Medicare finances palliative care. If you know anything about Medicare’s administrative payment system, however, you know that it is complex, inflexible, and often fragmented. Palliative care services are provided to patients under Part A, the hospital part of Medicare, and also Part B, the part that pays for physicians and outpatient medical services. So, in the case of palliative care, the payment from different parts of the Medicare program is disjointed, and the care is fragmented. Medicare’s complex administrative payment system is incompatible with the kind of team-based care that is appropriate for the holistic delivery of palliative care.
The good news: The Trump Administration is considering new payment models for palliative care. The Administration is examining proposals that would integrate payment and the delivery of care, possibly something like a “bundled” payment system for those Medicare patients who need palliative care.
Hospice is very different from palliative care. In the Medicare program, hospice is reserved, as I noted earlier, for people who have six months or less to live. It is team-based care. It provides a continuum of services for people at the end of life. Almost half of Medicare patients take advantage of it.
Expanding Hospice Options. Hospice care for Medicare patients, however, can be improved. The best way to do that is to open up the system and allow Medicare Advantage plans to offer a hospice benefit.
The Medicare Advantage program, a system of competing private health plans, covers over 36 percent of the total Medicare population right now. Under current law, Medicare Advantage plans can provide palliative care, but not hospice care. This legal restriction is unnecessary. Medicare Advantage plans have pioneered case management and care coordination, and they often deliver high-quality care in a very effective way for people suffering from chronic illnesses. It would make perfect sense to allow the Medicare Advantage plans to offer hospice care, just like they offer palliative care and various other types of care not available in the traditional Medicare program.
Finally, I’ll just mention one other thing, a major problem. It is this: By law and regulation, we have health care arrangements today where all the key decisions, the big decisions, are basically made by third, and even fourth, parties. That is to say, what kind of benefits you get, what kind of plans you get, what kind of medical treatments and procedures you get are determined by other parties, such as your employer, managed-care executives, or various state and federal government officials. Consumers do not make these crucial decisions.
The American paradox is this: We have a great market economy that is powered by fast and efficient personal choices, increasingly facilitated by apps on our electronic devices, but we are saddled with a set of clunky industrial-era health care arrangements that are largely insulated from consumer decision making. Most notably, Americans still do not have a consumer-friendly health insurance market. My colleagues at The Heritage Foundation, along with nationally prominent economists, have been highly critical of these arrangements for more than three decades.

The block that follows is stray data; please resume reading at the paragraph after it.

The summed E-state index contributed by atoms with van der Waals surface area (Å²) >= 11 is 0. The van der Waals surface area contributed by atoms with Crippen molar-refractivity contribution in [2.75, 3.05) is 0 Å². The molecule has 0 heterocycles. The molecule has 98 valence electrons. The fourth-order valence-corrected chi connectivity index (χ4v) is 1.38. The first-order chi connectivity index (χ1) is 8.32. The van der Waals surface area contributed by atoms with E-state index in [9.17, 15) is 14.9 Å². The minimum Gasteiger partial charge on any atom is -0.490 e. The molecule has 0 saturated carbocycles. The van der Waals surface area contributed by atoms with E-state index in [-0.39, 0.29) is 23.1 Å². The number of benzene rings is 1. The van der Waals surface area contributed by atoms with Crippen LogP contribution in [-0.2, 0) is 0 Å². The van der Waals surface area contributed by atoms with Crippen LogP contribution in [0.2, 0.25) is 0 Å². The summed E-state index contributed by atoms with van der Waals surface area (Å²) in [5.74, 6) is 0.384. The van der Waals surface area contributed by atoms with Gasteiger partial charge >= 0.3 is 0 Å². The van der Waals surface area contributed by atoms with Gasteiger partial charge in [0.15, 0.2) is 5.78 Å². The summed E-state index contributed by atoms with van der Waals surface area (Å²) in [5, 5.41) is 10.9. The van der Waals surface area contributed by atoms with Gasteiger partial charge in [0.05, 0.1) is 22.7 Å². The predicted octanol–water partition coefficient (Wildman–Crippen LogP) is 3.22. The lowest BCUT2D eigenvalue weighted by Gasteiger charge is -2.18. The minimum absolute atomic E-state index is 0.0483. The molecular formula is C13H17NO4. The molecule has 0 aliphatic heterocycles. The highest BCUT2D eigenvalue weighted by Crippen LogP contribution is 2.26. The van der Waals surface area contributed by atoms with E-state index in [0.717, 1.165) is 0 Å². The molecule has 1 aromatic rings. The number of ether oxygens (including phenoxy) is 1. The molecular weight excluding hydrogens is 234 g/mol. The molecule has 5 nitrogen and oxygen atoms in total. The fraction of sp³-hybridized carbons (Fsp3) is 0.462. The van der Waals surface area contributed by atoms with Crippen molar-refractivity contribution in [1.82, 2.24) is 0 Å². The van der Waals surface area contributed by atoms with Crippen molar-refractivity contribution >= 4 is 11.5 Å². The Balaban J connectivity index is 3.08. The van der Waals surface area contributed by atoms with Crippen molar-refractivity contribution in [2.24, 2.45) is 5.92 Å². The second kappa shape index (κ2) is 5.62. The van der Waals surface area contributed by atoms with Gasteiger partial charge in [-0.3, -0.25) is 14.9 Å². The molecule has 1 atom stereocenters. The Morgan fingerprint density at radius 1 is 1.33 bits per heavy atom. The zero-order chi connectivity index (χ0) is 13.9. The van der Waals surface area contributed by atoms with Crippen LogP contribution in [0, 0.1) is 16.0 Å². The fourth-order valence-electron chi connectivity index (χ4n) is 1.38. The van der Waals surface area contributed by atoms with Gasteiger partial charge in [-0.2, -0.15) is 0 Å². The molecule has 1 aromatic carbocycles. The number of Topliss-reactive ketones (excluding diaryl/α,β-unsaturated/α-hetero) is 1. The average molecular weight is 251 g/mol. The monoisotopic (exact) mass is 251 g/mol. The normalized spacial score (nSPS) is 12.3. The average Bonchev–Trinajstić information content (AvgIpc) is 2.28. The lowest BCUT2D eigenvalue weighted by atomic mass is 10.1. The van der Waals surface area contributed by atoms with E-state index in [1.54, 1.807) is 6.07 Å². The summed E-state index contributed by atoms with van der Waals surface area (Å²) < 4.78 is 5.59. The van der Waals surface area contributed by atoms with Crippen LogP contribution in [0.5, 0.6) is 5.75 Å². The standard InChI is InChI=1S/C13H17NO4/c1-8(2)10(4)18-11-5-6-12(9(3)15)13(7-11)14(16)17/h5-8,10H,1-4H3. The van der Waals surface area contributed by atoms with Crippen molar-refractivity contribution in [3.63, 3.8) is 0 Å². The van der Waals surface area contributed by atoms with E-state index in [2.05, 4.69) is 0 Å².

Americans are saddled with a set of clunky industrial-era health care arrangements that are largely insulated from consumer decision making.
It’s well past time that we start thinking about health care financing and delivery in an even broader way. It’s not simply getting the best value for money that we have to think about now, we also have to think about value in a much broader sense. What do we value most in life, and what do we value at the end of life? Do the health care institutions, the big insurance companies, the government health programs, the hospital systems, respect and accommodate your ethical, or moral, or religious convictions at the end of life?
Expanding Personal Choice. Today, I offer a very simple principle: the principle of consumer choice. If a medical institution, a health plan, or a medical professional rejects your moral values in these sensitive areas, such as end-of-life care, you should have an absolute right to reject their values and their business.
You should have the right to enroll in health plans, and contract with doctors and other medical professionals who respect, promote, or will, at the very least, accommodate your ethical, or moral, or religious convictions in this sensitive area. In the context of broader health care reform, to achieve the goal of personal empowerment would require some very, very big changes in the organization of American health insurance markets. This would require changing the way in which the health insurance markets function, including a change in the federal tax treatment of health insurance, thus creating equity among consumers and a level playing field among different types of health plans and care delivery options.
Before closing, in that same spirit, I suggest one other policy proposal. Today, we have consumer-based programs administered by the federal government: the Medicare Advantage program and the Federal Employee Health Benefits Program (FEHBP). Washington policymakers ought to encourage religious and faith-based organizations to sponsor health plans in these programs, just like unions and employee organizations today sponsor health insurance plans in the FEHBP. Such plans could offer a whole continuum of care delivery that positively affirms the fundamental values, ethics, and the moral and religious convictions of the people who choose to enroll in them.
There’s a lot more to say, and our discussion can illuminate these issues even more. We have only skimmed the surface today. Thank you very much.
—Robert E. Moffit, PhD, is Senior Fellow in Domestic Policy Studies, of the Institute for Family, Community, and Opportunity, at The Heritage Foundation.
The transcript of this discussion has been edited for clarity.